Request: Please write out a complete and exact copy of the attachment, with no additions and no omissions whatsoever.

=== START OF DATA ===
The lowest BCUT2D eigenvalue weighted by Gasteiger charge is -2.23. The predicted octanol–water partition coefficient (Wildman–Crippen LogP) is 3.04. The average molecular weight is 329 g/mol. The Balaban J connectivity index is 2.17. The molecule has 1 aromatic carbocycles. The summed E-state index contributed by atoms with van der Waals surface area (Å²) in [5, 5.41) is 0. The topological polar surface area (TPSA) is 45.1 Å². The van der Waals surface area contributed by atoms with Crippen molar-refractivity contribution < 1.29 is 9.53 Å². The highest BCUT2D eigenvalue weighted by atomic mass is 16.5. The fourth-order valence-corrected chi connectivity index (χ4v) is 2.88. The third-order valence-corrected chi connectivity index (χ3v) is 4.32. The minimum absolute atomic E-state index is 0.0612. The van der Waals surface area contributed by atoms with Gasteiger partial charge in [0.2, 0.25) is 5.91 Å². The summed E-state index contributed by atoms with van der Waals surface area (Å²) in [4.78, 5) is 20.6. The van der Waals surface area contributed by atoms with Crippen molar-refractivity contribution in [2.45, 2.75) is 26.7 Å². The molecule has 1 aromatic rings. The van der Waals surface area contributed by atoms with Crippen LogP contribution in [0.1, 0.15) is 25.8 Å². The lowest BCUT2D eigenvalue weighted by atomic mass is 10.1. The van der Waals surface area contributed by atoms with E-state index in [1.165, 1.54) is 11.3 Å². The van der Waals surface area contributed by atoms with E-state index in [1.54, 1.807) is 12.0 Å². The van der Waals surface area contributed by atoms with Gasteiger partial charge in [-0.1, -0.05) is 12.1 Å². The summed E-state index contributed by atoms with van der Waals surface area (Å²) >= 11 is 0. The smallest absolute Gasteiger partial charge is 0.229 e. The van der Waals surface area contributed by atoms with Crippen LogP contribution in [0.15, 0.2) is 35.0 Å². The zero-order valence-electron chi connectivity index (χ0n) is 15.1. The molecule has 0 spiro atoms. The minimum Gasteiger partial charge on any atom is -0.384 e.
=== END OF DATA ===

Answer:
The lowest BCUT2D eigenvalue weighted by Gasteiger charge is -2.23. The predicted octanol–water partition coefficient (Wildman–Crippen LogP) is 3.04. The average molecular weight is 329 g/mol. The Balaban J connectivity index is 2.17. The molecule has 1 aromatic carbocycles. The summed E-state index contributed by atoms with van der Waals surface area (Å²) in [5, 5.41) is 0. The topological polar surface area (TPSA) is 45.1 Å². The van der Waals surface area contributed by atoms with Crippen molar-refractivity contribution < 1.29 is 9.53 Å². The highest BCUT2D eigenvalue weighted by atomic mass is 16.5. The fourth-order valence-corrected chi connectivity index (χ4v) is 2.88. The third-order valence-corrected chi connectivity index (χ3v) is 4.32. The minimum absolute atomic E-state index is 0.0612. The van der Waals surface area contributed by atoms with Gasteiger partial charge in [0.2, 0.25) is 5.91 Å². The summed E-state index contributed by atoms with van der Waals surface area (Å²) in [4.78, 5) is 20.6. The van der Waals surface area contributed by atoms with Crippen molar-refractivity contribution in [2.45, 2.75) is 26.7 Å². The molecule has 1 aromatic rings. The van der Waals surface area contributed by atoms with Crippen LogP contribution in [0.1, 0.15) is 25.8 Å². The lowest BCUT2D eigenvalue weighted by atomic mass is 10.1. The van der Waals surface area contributed by atoms with E-state index in [1.165, 1.54) is 11.3 Å². The van der Waals surface area contributed by atoms with E-state index in [1.54, 1.807) is 12.0 Å². The van der Waals surface area contributed by atoms with Gasteiger partial charge in [-0.1, -0.05) is 12.1 Å². The summed E-state index contributed by atoms with van der Waals surface area (Å²) >= 11 is 0. The smallest absolute Gasteiger partial charge is 0.229 e. The van der Waals surface area contributed by atoms with Crippen LogP contribution in [0.15, 0.2) is 35.0 Å². The zero-order valence-electron chi connectivity index (χ0n) is 15.1. The molecule has 0 spiro atoms. The minimum Gasteiger partial charge on any atom is -0.384 e.